- Spending Spree: The History of American Shopping by Cynthia Overbeck Bix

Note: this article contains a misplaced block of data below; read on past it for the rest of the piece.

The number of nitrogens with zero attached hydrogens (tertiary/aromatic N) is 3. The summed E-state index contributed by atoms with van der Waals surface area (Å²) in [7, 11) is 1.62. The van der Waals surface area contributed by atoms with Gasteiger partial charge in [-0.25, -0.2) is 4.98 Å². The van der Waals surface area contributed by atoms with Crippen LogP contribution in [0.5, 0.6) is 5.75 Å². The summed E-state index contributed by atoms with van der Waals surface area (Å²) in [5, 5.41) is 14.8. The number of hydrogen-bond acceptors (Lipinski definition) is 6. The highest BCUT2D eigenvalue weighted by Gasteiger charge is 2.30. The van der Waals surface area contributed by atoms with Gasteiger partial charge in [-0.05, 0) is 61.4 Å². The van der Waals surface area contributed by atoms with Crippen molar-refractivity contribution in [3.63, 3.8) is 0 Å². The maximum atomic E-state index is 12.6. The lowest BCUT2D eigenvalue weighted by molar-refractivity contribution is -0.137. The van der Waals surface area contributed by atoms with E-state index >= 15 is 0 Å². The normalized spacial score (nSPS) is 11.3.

Yes, yes, we know that America holds the lead in rampant consumerism, but Bix turns from ethical implications and cautionary tales of personal financial mismanagement to a simpler exploration of how, as a nation, we’ve conducted our shopping over time. Five chapters take readers from general store and mail order shopping, which was once a family experience; to the department store and the rise in importance of women consumers; to self-service chain stores, bargain stores, and deep discounters; to the many iterations of post—World War II suburban malls; and ultimately to our current tensions between brick and mortar stores and cyber-shopping. There’s less attention paid to advertising, branding, and the psychology of recreational shopping than one might reasonably expect from the title, and the black and white photo reproductions, particularly of twentieth and twenty-first [End Page 202] century shoppers, fail to convey the enticement of the buying experience to account for its hold over American wallets, purses, and credit cards. The tidy organization, brief chapter format, and helpful end matter (source notes, bibliography, index, and annotated lists for further research) may nonetheless make this a useful title for assignments in U.S. History and Consumer Economics classes.